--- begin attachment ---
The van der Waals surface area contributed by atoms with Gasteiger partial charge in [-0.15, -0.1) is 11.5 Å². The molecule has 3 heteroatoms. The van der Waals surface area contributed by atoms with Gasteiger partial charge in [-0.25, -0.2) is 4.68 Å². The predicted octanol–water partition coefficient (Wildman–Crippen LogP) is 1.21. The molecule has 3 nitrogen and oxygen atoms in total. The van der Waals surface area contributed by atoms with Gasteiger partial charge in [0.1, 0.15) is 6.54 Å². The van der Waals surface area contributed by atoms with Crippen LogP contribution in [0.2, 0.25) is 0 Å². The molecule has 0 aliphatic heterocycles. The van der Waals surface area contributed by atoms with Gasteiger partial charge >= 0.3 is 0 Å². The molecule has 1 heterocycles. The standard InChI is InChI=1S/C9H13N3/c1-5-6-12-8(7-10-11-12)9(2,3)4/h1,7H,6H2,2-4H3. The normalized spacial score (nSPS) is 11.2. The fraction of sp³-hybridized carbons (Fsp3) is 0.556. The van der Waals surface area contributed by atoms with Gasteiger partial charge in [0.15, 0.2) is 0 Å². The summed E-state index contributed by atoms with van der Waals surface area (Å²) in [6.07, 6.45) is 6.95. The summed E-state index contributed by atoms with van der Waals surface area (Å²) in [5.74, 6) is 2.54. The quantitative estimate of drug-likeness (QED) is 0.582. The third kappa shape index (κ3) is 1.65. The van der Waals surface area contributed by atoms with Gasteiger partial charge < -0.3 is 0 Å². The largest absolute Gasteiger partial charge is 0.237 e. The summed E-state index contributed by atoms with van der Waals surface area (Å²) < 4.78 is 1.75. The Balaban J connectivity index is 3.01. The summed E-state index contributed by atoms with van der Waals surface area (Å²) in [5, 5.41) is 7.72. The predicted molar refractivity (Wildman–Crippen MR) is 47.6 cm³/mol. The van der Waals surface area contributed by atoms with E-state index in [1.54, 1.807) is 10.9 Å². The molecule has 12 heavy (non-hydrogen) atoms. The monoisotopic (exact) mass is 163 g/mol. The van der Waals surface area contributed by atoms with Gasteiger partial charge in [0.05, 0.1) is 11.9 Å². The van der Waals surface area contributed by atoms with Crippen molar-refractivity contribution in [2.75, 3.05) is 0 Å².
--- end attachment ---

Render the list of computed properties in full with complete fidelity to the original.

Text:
The van der Waals surface area contributed by atoms with Gasteiger partial charge in [-0.15, -0.1) is 11.5 Å². The molecule has 3 heteroatoms. The van der Waals surface area contributed by atoms with Gasteiger partial charge in [-0.25, -0.2) is 4.68 Å². The predicted octanol–water partition coefficient (Wildman–Crippen LogP) is 1.21. The molecule has 3 nitrogen and oxygen atoms in total. The van der Waals surface area contributed by atoms with Gasteiger partial charge in [0.1, 0.15) is 6.54 Å². The van der Waals surface area contributed by atoms with Crippen LogP contribution in [0.2, 0.25) is 0 Å². The molecule has 0 aliphatic heterocycles. The van der Waals surface area contributed by atoms with Gasteiger partial charge >= 0.3 is 0 Å². The molecule has 1 heterocycles. The standard InChI is InChI=1S/C9H13N3/c1-5-6-12-8(7-10-11-12)9(2,3)4/h1,7H,6H2,2-4H3. The normalized spacial score (nSPS) is 11.2. The fraction of sp³-hybridized carbons (Fsp3) is 0.556. The van der Waals surface area contributed by atoms with Gasteiger partial charge in [0.15, 0.2) is 0 Å². The summed E-state index contributed by atoms with van der Waals surface area (Å²) in [6.07, 6.45) is 6.95. The summed E-state index contributed by atoms with van der Waals surface area (Å²) in [5.74, 6) is 2.54. The quantitative estimate of drug-likeness (QED) is 0.582. The third kappa shape index (κ3) is 1.65. The van der Waals surface area contributed by atoms with Gasteiger partial charge < -0.3 is 0 Å². The largest absolute Gasteiger partial charge is 0.237 e. The summed E-state index contributed by atoms with van der Waals surface area (Å²) < 4.78 is 1.75. The Balaban J connectivity index is 3.01. The summed E-state index contributed by atoms with van der Waals surface area (Å²) in [5, 5.41) is 7.72. The predicted molar refractivity (Wildman–Crippen MR) is 47.6 cm³/mol. The van der Waals surface area contributed by atoms with E-state index in [1.54, 1.807) is 10.9 Å². The molecule has 12 heavy (non-hydrogen) atoms. The monoisotopic (exact) mass is 163 g/mol. The van der Waals surface area contributed by atoms with Gasteiger partial charge in [0.05, 0.1) is 11.9 Å². The van der Waals surface area contributed by atoms with Crippen molar-refractivity contribution in [2.75, 3.05) is 0 Å².